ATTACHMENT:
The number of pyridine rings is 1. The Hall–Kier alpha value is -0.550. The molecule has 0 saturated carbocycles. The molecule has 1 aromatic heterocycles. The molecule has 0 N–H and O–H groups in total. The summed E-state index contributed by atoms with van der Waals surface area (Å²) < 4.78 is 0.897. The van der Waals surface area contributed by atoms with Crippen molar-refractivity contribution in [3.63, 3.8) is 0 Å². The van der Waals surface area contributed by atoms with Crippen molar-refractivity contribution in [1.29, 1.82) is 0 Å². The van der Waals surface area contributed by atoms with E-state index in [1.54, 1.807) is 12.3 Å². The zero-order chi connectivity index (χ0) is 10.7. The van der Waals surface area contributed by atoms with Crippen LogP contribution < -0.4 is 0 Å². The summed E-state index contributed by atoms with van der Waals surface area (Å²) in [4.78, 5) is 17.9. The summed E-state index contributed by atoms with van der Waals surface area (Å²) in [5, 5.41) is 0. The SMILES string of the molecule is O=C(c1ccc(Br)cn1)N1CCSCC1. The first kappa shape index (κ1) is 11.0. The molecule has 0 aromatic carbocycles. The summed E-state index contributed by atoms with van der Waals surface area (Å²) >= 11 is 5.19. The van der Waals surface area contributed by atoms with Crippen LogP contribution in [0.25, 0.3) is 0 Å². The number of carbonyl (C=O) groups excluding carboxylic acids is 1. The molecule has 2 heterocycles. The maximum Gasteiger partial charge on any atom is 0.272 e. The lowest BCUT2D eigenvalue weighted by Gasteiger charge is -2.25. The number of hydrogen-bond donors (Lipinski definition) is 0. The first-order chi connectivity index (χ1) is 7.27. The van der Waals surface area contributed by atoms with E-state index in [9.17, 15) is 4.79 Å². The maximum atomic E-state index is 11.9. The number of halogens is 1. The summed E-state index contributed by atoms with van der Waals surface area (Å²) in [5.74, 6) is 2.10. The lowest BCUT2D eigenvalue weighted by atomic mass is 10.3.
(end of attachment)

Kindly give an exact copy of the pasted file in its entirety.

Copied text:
The number of pyridine rings is 1. The Hall–Kier alpha value is -0.550. The molecule has 0 saturated carbocycles. The molecule has 1 aromatic heterocycles. The molecule has 0 N–H and O–H groups in total. The summed E-state index contributed by atoms with van der Waals surface area (Å²) < 4.78 is 0.897. The van der Waals surface area contributed by atoms with Crippen molar-refractivity contribution in [3.63, 3.8) is 0 Å². The van der Waals surface area contributed by atoms with Crippen molar-refractivity contribution in [1.29, 1.82) is 0 Å². The van der Waals surface area contributed by atoms with E-state index in [1.54, 1.807) is 12.3 Å². The zero-order chi connectivity index (χ0) is 10.7. The van der Waals surface area contributed by atoms with Crippen LogP contribution < -0.4 is 0 Å². The summed E-state index contributed by atoms with van der Waals surface area (Å²) in [4.78, 5) is 17.9. The summed E-state index contributed by atoms with van der Waals surface area (Å²) in [5, 5.41) is 0. The SMILES string of the molecule is O=C(c1ccc(Br)cn1)N1CCSCC1. The first kappa shape index (κ1) is 11.0. The molecule has 0 aromatic carbocycles. The summed E-state index contributed by atoms with van der Waals surface area (Å²) >= 11 is 5.19. The van der Waals surface area contributed by atoms with Crippen LogP contribution in [0.25, 0.3) is 0 Å². The number of carbonyl (C=O) groups excluding carboxylic acids is 1. The molecule has 2 heterocycles. The maximum Gasteiger partial charge on any atom is 0.272 e. The lowest BCUT2D eigenvalue weighted by Gasteiger charge is -2.25. The number of hydrogen-bond donors (Lipinski definition) is 0. The first-order chi connectivity index (χ1) is 7.27. The van der Waals surface area contributed by atoms with E-state index in [9.17, 15) is 4.79 Å². The maximum atomic E-state index is 11.9. The number of halogens is 1. The summed E-state index contributed by atoms with van der Waals surface area (Å²) in [5.74, 6) is 2.10. The lowest BCUT2D eigenvalue weighted by atomic mass is 10.3.